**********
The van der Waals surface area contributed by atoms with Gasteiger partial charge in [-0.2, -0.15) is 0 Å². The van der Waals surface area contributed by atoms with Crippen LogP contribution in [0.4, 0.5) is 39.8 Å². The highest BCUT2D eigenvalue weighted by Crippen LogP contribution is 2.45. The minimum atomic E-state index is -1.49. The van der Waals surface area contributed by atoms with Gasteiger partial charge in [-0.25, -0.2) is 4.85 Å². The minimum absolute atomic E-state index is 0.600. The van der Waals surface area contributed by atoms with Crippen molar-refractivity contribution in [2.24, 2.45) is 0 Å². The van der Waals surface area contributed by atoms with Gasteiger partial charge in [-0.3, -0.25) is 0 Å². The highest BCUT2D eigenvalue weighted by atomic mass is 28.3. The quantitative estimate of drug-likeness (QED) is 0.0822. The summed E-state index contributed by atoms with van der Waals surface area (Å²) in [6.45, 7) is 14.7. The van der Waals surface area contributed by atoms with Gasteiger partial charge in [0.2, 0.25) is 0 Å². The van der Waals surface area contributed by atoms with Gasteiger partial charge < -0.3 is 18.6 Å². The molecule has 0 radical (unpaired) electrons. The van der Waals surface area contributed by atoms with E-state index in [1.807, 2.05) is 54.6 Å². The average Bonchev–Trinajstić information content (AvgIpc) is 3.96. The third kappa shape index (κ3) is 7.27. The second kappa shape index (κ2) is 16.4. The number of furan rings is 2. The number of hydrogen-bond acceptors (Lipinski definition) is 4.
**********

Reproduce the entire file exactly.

The van der Waals surface area contributed by atoms with Gasteiger partial charge in [-0.2, -0.15) is 0 Å². The van der Waals surface area contributed by atoms with Crippen LogP contribution in [0.4, 0.5) is 39.8 Å². The highest BCUT2D eigenvalue weighted by Crippen LogP contribution is 2.45. The minimum atomic E-state index is -1.49. The van der Waals surface area contributed by atoms with Gasteiger partial charge in [-0.25, -0.2) is 4.85 Å². The minimum absolute atomic E-state index is 0.600. The van der Waals surface area contributed by atoms with Crippen molar-refractivity contribution in [2.24, 2.45) is 0 Å². The van der Waals surface area contributed by atoms with Gasteiger partial charge in [-0.3, -0.25) is 0 Å². The highest BCUT2D eigenvalue weighted by atomic mass is 28.3. The quantitative estimate of drug-likeness (QED) is 0.0822. The summed E-state index contributed by atoms with van der Waals surface area (Å²) in [6.45, 7) is 14.7. The van der Waals surface area contributed by atoms with Gasteiger partial charge in [0.2, 0.25) is 0 Å². The van der Waals surface area contributed by atoms with Gasteiger partial charge < -0.3 is 18.6 Å². The molecule has 0 radical (unpaired) electrons. The van der Waals surface area contributed by atoms with E-state index in [1.807, 2.05) is 54.6 Å². The average Bonchev–Trinajstić information content (AvgIpc) is 3.96. The third kappa shape index (κ3) is 7.27. The second kappa shape index (κ2) is 16.4. The number of furan rings is 2. The number of hydrogen-bond acceptors (Lipinski definition) is 4.